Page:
Lastly, it should be noted that Tim Winters has a strong commitment to workforce development, not only for the company’s employees but also for the next generation of machinists, programmers and machine maintenance personnel. He works with a local high school to give talks about the value of manufacturing, the good wage and work conditions of today’s machine shop and the “…cool opportunities you get when you make things.”
SIDEBAR: Carbide tooling example
An example of a part made by TJ Grinding for 10 years now on ANCA machines, originally the RX7 and today the FX5 and FX7.
This coated carbide tool is used to machine a 1018 steel compressed gas bottle valve. To date, according to Jason Winters, not a single leak has occurred in the customer’s high-volume production, over a ten-year span.
The tool, after coating on the gage line, is holding a +/- 0.0003” tolerance consistently. According to Winters, “Despite the length of the run and the changeover in machines, the ANCA combination of machine mechanics, software and CNC consistently hold the tolerances for us. We have made and continue to make thousands of this tool, every year.”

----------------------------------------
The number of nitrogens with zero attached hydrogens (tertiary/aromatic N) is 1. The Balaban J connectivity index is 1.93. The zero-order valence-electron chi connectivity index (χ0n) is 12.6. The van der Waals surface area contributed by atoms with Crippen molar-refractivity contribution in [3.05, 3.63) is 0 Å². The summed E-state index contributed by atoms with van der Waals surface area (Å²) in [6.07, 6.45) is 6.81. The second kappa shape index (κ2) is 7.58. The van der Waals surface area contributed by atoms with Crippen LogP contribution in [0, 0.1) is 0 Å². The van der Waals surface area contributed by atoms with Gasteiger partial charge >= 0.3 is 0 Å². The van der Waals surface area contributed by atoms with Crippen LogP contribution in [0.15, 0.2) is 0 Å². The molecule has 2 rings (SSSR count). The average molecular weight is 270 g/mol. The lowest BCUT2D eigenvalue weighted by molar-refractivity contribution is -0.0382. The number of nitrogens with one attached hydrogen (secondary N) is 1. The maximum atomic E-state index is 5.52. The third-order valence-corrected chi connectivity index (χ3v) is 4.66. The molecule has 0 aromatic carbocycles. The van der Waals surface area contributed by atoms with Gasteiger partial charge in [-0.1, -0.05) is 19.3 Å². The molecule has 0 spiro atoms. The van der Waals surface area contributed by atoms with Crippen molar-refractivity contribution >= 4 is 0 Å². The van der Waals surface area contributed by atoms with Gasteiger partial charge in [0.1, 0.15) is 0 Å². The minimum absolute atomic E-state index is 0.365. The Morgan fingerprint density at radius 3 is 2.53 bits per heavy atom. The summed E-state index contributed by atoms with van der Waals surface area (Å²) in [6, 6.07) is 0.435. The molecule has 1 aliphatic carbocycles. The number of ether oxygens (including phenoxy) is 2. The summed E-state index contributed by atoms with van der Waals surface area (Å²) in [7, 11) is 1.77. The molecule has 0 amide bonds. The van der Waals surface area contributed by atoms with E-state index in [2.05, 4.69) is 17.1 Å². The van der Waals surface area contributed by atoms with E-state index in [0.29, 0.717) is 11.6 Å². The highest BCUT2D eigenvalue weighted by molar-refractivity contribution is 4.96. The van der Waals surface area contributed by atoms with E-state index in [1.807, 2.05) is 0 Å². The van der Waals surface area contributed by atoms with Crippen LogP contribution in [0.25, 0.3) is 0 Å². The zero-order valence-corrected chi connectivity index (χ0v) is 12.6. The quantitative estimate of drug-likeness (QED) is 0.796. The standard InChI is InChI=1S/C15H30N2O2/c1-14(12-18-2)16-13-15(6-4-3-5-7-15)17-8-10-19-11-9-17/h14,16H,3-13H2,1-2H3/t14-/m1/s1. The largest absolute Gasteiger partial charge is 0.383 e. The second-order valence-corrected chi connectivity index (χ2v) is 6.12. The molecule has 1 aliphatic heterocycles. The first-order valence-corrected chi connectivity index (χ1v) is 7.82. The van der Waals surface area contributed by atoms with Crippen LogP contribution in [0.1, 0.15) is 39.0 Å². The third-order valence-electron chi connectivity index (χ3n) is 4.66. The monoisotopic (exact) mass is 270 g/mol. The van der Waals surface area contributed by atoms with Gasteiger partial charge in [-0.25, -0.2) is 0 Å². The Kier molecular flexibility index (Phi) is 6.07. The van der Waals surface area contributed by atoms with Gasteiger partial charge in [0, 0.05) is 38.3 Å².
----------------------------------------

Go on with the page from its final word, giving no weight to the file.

Tim Winters added that, “We were approached by the customer, when their primary supplier began having issues with production and staying in spec. We were initially a second source but quickly took the lead and have maintained the business for over ten years.”
Related Glossary Terms
Materials composed of different elements, with one element normally embedded in another, held together by a compatible binder.
- computer numerical control ( CNC)
computer numerical control ( CNC)
Microprocessor-based controller dedicated to a machine tool that permits the creation or modification of parts. Programmed numerical control activates the machine’s servos and spindle drives and controls the various machining operations. See DNC, direct numerical control; NC, numerical control.